- Nine out of the 20 English Premiership clubs are sponsored by betting firms despite high taxation in England.
- While there appears to be harmony in the European markets in Kenya uncertainty in sports industry rages after aggrieved SportPesa withdraws sponsorship and tells government to pick the tab with players, clubs and federations the worse off.
An African cartoonist neatly summed up the irony surrounding SportPesa’s withdrawal from the Kenyan sporting scene with a sketch of a skinny woman clinging onto a huge rotund man and beside them, a suit-wearing man holding out an empty bowl.
The thin lady represents the emaciated Kenyan sporting scene that has reduced sports administrators to beggars of sponsorship.
The fat man has SportPesa written across his belly, indicating that he represents corporate sponsors with their enchanting money and frivolous spending.
The man in the suit is the state, which has vowed to tax the duo’s blossoming relationship to its untimely demise.
Such is the discourse that has pervaded local sporting circles since SportPesa, the Kenya-based online betting giant, made good its threat to withdraw its support for local sports entities after the government enacted a new tax of 35 per cent on betting firms.
As expected, their withdrawal elicited hue and cry among sports administrators who had previously enjoyed healthy sponsorship. Gor Mahia and AFC Leopards have threatened to withdraw from continental competitions due to the anticipated cash crunch after losing their multi-million shirt SportPesa shirt sponsorship.
What was unexpected, however, was the sharp criticism that the company has attracted since they made public their decision.
Public opinion appears unanimous in the feeling that SportPesa is using blackmail to force the government to reduce the new tax that took effect on January 1.
It is a situation that will obviously impact hard on Kenyan sports considering that SportPesa has for the last of couple years been the major benefactor of the big sporting disciplines in the country.
A lot has happened in the last few days, including SportPesa’s notice to appeal the High Court decision that approved the implementation off the increased betting tax. Now, Nation Sport has reliable learned that the company has opened fresh negotiation with the Kenyan Premier League club Gor Mahia with the view of working out a new shirt sponsorship deal.
“I asked the President to engage with me so as to come up with a solution to this. I would also like to meet the cabinet secretaries for sports and finance and see how we will come up with solutions to the negative impact brought about by the new finance law,” said SportPesa CEO Ronald Karauri.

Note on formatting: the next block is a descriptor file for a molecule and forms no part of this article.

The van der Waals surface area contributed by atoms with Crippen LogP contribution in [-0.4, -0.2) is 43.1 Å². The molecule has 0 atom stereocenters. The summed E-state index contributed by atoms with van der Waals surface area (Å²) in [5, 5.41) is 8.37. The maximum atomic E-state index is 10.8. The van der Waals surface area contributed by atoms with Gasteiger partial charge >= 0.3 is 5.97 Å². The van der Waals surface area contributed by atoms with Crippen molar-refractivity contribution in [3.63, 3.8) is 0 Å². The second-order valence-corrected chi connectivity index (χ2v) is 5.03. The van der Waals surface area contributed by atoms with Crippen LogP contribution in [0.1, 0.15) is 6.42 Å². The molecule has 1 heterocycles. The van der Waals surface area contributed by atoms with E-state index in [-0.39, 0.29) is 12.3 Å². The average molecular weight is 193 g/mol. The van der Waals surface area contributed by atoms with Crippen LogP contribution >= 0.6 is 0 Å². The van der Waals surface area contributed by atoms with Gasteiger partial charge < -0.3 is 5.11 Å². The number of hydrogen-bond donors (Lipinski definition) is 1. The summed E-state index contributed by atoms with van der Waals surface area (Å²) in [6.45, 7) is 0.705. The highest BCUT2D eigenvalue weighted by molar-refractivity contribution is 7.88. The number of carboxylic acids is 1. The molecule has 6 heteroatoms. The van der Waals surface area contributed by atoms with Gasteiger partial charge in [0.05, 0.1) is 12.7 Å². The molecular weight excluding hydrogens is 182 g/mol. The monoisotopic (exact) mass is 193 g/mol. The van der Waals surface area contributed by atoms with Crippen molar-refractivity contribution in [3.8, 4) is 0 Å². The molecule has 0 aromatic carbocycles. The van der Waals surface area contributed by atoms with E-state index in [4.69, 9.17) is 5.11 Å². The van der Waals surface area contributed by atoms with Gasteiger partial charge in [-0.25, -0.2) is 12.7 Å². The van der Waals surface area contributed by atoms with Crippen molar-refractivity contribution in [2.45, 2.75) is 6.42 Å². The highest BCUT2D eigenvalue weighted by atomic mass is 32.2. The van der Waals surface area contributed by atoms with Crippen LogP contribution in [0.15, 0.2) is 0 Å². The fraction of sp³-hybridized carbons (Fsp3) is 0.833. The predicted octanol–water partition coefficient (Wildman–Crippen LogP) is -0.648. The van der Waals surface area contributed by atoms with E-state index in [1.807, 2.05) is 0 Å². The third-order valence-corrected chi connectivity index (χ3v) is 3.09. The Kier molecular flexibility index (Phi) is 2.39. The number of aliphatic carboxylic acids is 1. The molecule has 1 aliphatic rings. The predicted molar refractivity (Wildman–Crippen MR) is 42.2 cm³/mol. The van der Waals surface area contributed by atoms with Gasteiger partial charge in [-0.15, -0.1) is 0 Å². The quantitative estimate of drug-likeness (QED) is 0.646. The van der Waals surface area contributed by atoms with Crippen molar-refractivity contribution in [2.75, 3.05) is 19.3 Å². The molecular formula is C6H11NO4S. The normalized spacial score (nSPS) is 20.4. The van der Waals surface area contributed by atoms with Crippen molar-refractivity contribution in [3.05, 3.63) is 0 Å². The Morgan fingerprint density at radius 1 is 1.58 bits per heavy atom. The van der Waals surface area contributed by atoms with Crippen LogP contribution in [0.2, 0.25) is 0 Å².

“I further request the government to help Football Kenya Federation pay the Technical Director’s salary and that of national team coach Paul Put. Besides, I ask the government to assist the league to kick off without delay and help Gor and AFC Leopards honour their continental matches. We (SportPesa) would be glad to be back should the government re-think the financial law.”
It remains to be seen whether government will heed SportPesa’s call, or whether the company will restore their agreements with Kenya Rugby Union, Kenyan Premier League and other sports entities that were affected by their withdrawal, but like anything involving gambling, appearances can be deceiving.
“There is a reason why the betting tax was increased. It was not just a decision by the Government. It is something that was discussed at length in Parliament so I don’t think we should be looking at changing the new law. We shall however engage the stakeholders to see how best to navigate this matter,” said Sports Principal Secretary Kirimi Kaberia.
So what is the truth about betting? And betting tax? And is it right to effect punitive sin taxes on revenue generated from betting? And why is government so rigid about the increased tax regime? And why are SportPesa crying foul while they are subjected to even higher tax percentages in the United Kingdom?